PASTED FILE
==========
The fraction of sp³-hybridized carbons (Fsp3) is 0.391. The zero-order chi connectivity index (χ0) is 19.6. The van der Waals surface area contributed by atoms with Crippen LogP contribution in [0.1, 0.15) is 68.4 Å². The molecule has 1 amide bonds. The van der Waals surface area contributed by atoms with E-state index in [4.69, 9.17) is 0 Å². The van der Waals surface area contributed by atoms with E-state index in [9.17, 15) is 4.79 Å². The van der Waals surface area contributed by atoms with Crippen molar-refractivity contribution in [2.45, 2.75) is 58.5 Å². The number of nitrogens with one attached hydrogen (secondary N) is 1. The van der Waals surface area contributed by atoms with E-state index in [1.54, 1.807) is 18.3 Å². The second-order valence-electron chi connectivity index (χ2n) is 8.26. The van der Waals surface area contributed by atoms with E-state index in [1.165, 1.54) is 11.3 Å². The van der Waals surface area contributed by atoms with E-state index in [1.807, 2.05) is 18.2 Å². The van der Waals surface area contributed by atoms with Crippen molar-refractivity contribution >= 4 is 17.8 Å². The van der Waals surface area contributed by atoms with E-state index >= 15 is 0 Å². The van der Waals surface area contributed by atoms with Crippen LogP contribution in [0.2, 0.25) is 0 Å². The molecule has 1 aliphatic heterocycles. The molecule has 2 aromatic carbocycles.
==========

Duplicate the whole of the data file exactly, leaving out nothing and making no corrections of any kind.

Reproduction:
The fraction of sp³-hybridized carbons (Fsp3) is 0.391. The zero-order chi connectivity index (χ0) is 19.6. The van der Waals surface area contributed by atoms with Crippen LogP contribution in [0.1, 0.15) is 68.4 Å². The molecule has 1 amide bonds. The van der Waals surface area contributed by atoms with E-state index in [4.69, 9.17) is 0 Å². The van der Waals surface area contributed by atoms with E-state index in [9.17, 15) is 4.79 Å². The van der Waals surface area contributed by atoms with Crippen molar-refractivity contribution in [2.45, 2.75) is 58.5 Å². The number of nitrogens with one attached hydrogen (secondary N) is 1. The van der Waals surface area contributed by atoms with E-state index in [1.54, 1.807) is 18.3 Å². The second-order valence-electron chi connectivity index (χ2n) is 8.26. The van der Waals surface area contributed by atoms with E-state index in [1.165, 1.54) is 11.3 Å². The van der Waals surface area contributed by atoms with E-state index in [1.807, 2.05) is 18.2 Å². The van der Waals surface area contributed by atoms with Crippen molar-refractivity contribution >= 4 is 17.8 Å². The van der Waals surface area contributed by atoms with E-state index >= 15 is 0 Å². The van der Waals surface area contributed by atoms with Crippen LogP contribution in [0.2, 0.25) is 0 Å². The molecule has 1 aliphatic heterocycles. The molecule has 2 aromatic carbocycles.